Blue Screen of Unemployment: Microsoft to Lay Off 10,000 Employees
Tech giant Microsoft is reportedly laying off 10,000 employees as the company braces for slower revenue growth. The layoff will impact about five percent of the software company’s headcount.
CNBC reports that Microsoft has announced the layoff of 10,000 employees through March 31 as the company prepares for slower revenue growth. The software giant further stated that it will be taking a $1.2 billion charge tied to a lease consolidation and other activities.
Multiple tech firms have lowered headcount in recent weeks, including Google, Amazon, and Salesforce. Microsoft’s mass layoffs come after the demand for cloud computing and collaboration services increased during the coronavirus pandemic. Now with more industries returning to in-person work, demand has declined.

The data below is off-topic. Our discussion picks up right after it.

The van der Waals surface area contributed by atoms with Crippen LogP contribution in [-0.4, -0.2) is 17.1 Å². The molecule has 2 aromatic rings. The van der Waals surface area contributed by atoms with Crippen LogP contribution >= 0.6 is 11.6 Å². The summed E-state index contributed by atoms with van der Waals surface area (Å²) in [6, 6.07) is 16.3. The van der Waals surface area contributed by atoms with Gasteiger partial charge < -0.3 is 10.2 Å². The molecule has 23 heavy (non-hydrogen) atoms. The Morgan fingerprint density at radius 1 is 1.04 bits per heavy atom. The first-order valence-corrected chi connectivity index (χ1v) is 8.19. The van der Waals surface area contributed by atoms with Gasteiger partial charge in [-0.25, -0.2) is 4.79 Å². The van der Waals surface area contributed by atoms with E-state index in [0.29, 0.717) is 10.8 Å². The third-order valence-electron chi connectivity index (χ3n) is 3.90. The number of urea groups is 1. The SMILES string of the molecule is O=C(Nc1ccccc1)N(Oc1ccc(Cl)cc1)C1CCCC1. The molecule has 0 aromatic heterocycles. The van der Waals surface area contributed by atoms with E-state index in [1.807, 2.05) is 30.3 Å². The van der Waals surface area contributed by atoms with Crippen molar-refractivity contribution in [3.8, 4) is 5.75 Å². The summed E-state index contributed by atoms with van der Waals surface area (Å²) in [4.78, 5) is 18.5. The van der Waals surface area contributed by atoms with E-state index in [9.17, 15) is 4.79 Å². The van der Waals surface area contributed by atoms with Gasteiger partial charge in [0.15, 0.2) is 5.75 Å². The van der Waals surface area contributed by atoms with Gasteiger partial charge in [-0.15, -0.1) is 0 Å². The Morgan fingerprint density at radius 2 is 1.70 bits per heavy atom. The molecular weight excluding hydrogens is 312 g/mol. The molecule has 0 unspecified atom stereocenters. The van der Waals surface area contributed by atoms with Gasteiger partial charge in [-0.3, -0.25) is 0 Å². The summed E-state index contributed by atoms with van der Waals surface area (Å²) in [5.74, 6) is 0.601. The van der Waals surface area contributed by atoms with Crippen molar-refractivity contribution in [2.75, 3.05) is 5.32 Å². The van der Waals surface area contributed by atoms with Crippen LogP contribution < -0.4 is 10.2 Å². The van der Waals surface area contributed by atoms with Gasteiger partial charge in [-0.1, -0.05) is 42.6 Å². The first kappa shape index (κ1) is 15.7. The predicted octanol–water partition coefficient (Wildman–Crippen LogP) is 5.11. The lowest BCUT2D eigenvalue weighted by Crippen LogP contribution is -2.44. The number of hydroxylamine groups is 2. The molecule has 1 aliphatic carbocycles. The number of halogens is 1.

In July, Microsoft stated that it would lay off less than one percent of employees, and in October the company confirmed job cuts of less than 1,000 employees. Microsoft CEO Satya Nadella told employees in a memo: “I’m confident that Microsoft will emerge from this stronger and more competitive.”
The new layoffs by Microsoft will reduce the company’s headcount by less than five percent. Employees affected by the layoffs are expected to find out whether or not they’ve been let go at some point this week.
Microsoft shares increased in value slightly at the U.S. open following the announcement. Employees that are eligible for benefits will receive severance above market price, health care, and stock vesting for six months and will be notified 60 days before their work ends.
Nadella described the current trends in the business climate in recent months, stating: “As we saw customers accelerate their digital spend during the pandemic, we’re now seeing them optimize their digital spend to do more with less. We’re also seeing organizations in every industry and geography exercise caution as some parts of the world are in a recession and other parts are anticipating one.”
Microsoft had called for two percent revenue growth in the fiscal second quarter, the slowest rate since 2016.